Fort Morgan, CO

Fort Morgan is a city of 11,000 people located in the northeastern part of Colorado. It is the county seat of Morgan County, which has a population of 28,000. The area is mostly devoted to farming. The city of Brush, which is located in Morgan County, has 5500 people.

Fort Morgan has an animal control service, but animals are impounded by a private agency, the Fort Morgan Humane Society (FMHS). I spoke to the shelter’s operations manager, Tina Gutierrez, who told me that the shelter has contracts with Fort Morgan, Morgan County, Log Lane and Wiggins for stray intake. She said that the county has a deputy assigned to animal control. The shelter accepts owner surrenders subject to a waiting list. Gutierrez told me that she is generally able to counsel owners to be able to keep their pets or, if that is not possible, to find a rescue placement for them.

Gutierrez told me that transfers from FMHS go to approved rescues. One rescue she mentioned that has been of assistance to the shelter is Furever Friends, which does adoptions and has a lost and found service. FMHS has a trap-neuter-return program for feral cats. They are neutered and given vaccinations and a full examination. The shelter does not offer owner-requested euthanasia.

The state of Colorado collects statistics on animal shelters. According to those statistics, FMHS took in 1302 animals in 2012, which is an intake of 47 animals per 1000 people in the county. The live release rate for 2012 was 92%. If the number of animals who died or were lost in shelter care is counted in with euthanasias, the live release rate was 90%. Gutierrez told me that she instituted new medical protocols since she took over in 2012. In 2013, the shelter took in 895 animals, with a 97% live release rate. The live release rate was 93% if all non-live dispositions are counted as euthanasias.

The city of Brush has its own shelter and an animal control unit run by the police department. The Brush shelter does not accept owner surrenders. FMHS takes in many animals from Brush who are not reclaimed within the 5-day hold period. Brush was not listed as a 90% community in 2012 because the Brush Animal Shelter reported killing 56 of the 111 cats they took in during 2012. In 2013, their intake was 238 animals, with a 91% live release rate. The live release rate is unchanged if all non-live dispositions are counted as euthanasias. I’m adding the city of Brush to the right sidebar based on its reported outcomes in 2013.

Fort Morgan, CO, was originally listed by this blog on November 9, 2013, based on its 2012 statistics. This post is a revision and update with 2013 statistics.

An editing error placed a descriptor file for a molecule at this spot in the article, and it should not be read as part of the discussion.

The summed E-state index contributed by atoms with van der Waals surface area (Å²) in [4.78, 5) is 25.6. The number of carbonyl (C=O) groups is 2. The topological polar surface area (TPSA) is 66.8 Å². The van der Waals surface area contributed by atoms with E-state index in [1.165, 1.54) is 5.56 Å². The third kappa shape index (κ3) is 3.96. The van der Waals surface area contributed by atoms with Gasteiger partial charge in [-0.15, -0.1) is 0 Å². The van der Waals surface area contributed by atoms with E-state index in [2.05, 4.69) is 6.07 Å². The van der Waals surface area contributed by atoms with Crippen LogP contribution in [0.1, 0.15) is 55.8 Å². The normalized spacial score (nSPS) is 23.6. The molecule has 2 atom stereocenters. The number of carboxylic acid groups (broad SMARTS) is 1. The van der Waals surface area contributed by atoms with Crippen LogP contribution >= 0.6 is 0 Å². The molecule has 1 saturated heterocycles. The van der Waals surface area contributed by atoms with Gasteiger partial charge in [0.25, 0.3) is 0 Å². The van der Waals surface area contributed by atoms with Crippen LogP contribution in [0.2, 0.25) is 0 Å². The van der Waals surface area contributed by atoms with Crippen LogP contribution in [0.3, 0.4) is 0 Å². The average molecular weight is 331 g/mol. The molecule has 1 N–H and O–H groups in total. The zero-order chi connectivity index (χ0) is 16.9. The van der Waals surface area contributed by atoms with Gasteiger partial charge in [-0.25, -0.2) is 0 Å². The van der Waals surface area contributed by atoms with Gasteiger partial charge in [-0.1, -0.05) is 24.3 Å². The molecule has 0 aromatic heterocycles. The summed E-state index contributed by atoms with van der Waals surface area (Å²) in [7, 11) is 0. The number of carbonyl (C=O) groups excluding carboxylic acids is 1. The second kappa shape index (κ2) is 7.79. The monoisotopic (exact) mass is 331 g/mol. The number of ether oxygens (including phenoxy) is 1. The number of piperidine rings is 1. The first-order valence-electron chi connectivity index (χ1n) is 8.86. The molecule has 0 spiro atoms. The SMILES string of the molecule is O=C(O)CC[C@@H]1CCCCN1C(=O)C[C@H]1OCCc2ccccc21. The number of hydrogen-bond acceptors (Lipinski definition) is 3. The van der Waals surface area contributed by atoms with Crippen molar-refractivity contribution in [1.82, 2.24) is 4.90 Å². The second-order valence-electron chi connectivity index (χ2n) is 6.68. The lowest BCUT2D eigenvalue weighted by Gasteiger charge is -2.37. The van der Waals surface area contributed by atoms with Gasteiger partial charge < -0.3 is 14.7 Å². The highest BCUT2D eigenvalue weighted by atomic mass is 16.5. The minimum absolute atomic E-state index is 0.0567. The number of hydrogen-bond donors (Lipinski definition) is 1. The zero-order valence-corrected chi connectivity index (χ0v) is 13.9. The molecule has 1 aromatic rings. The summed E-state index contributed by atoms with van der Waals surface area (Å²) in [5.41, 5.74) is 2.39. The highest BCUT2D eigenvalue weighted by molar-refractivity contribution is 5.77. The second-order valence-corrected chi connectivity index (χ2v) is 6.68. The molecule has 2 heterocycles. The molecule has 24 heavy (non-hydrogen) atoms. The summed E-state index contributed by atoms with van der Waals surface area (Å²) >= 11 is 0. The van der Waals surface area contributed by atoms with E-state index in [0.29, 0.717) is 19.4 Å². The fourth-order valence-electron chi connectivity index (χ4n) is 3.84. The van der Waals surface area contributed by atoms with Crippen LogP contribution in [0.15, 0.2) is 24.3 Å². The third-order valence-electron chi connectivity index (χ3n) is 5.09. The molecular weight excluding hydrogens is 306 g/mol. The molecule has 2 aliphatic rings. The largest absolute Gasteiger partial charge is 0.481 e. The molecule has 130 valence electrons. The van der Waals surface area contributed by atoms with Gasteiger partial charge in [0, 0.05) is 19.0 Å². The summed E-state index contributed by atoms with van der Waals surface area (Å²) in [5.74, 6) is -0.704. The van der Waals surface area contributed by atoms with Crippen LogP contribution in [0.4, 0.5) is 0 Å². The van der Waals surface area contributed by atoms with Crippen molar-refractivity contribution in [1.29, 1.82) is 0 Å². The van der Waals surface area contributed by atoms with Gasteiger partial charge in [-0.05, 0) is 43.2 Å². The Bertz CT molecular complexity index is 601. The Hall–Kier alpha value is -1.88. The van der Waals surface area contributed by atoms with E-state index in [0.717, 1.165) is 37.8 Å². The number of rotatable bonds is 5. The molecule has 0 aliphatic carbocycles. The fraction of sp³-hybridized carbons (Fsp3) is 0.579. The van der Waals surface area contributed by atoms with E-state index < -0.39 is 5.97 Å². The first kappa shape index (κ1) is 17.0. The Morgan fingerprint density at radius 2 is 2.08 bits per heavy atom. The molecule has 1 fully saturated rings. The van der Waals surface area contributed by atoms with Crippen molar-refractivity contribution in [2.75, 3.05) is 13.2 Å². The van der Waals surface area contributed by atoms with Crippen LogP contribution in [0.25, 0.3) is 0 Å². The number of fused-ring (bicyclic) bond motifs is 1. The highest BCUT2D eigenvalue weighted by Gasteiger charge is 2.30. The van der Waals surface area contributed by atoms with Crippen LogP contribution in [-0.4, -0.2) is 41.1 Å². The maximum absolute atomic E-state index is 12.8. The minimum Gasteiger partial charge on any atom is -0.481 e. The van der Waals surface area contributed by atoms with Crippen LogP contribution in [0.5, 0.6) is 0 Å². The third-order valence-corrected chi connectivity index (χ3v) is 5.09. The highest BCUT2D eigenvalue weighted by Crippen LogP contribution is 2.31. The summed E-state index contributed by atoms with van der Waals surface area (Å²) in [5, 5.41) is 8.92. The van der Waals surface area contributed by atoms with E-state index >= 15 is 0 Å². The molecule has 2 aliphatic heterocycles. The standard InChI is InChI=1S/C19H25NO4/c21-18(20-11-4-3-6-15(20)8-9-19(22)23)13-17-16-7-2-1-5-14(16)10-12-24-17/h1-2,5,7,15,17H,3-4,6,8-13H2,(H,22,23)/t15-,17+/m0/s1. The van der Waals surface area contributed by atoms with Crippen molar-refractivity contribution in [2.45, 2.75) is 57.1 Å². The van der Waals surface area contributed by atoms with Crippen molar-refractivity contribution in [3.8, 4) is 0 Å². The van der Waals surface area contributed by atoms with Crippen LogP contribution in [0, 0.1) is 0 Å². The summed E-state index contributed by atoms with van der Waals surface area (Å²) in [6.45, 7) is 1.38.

Fort Morgan, CO

Fort Morgan is a city of 11,000 people located in the northeastern part of Colorado. It is the county seat of Morgan County, which has a population of 28,000. The area is mostly devoted to farming.

The city has an animal control service, but animals are impounded by a private agency, the Fort Morgan Humane Society (FMHS). I spoke to the shelter’s operations manager, Tina Gutierrez, who told me that the shelter has contracts with Fort Morgan, Morgan County, Log Lane and Wiggins for stray intake. She said that the county has a deputy assigned to animal control. The shelter accepts owner surrenders subject to a waiting list. Gutierrez told me that she is generally able to counsel owners to be able to keep their pets or, if that is not possible, to find a rescue placement for them.

Gutierrez told me that transfers from FMHS go to approved rescues. One rescue she mentioned that has been of assistance to the shelter is Furever Friends, which does adoptions and has a lost and found service. FMHS has a trap-neuter-return program for feral cats. They are neutered and given vaccinations and a full examination. The shelter does not offer owner-requested euthanasia.

The state of Colorado collects statistics on animal shelters. According to those statistics, FMHS took in 1302 animals in 2012, which is an intake of 47 animals per 1000 people in the county. The live release rate for 2012 was 92%. If the number of animals who died or were lost in shelter care is counted in with euthanasias, the live release rate was 90%. Gutierrez told me that she had instituted new medical protocols since she took over earlier this year, and she expects the 2013 statistics to be even better.

The city of Brush (population 5000), is located in Morgan County, and it has its own shelter and an animal control unit run by the police department. The Brush shelter does not accept owner surrenders. FMHS takes in many animals from Brush who are not reclaimed within the 5-day hold period. Brush is not listed as a 90% community, however, because the Brush Animal Shelter reported killing 56 of the 111 cats they took in during 2012.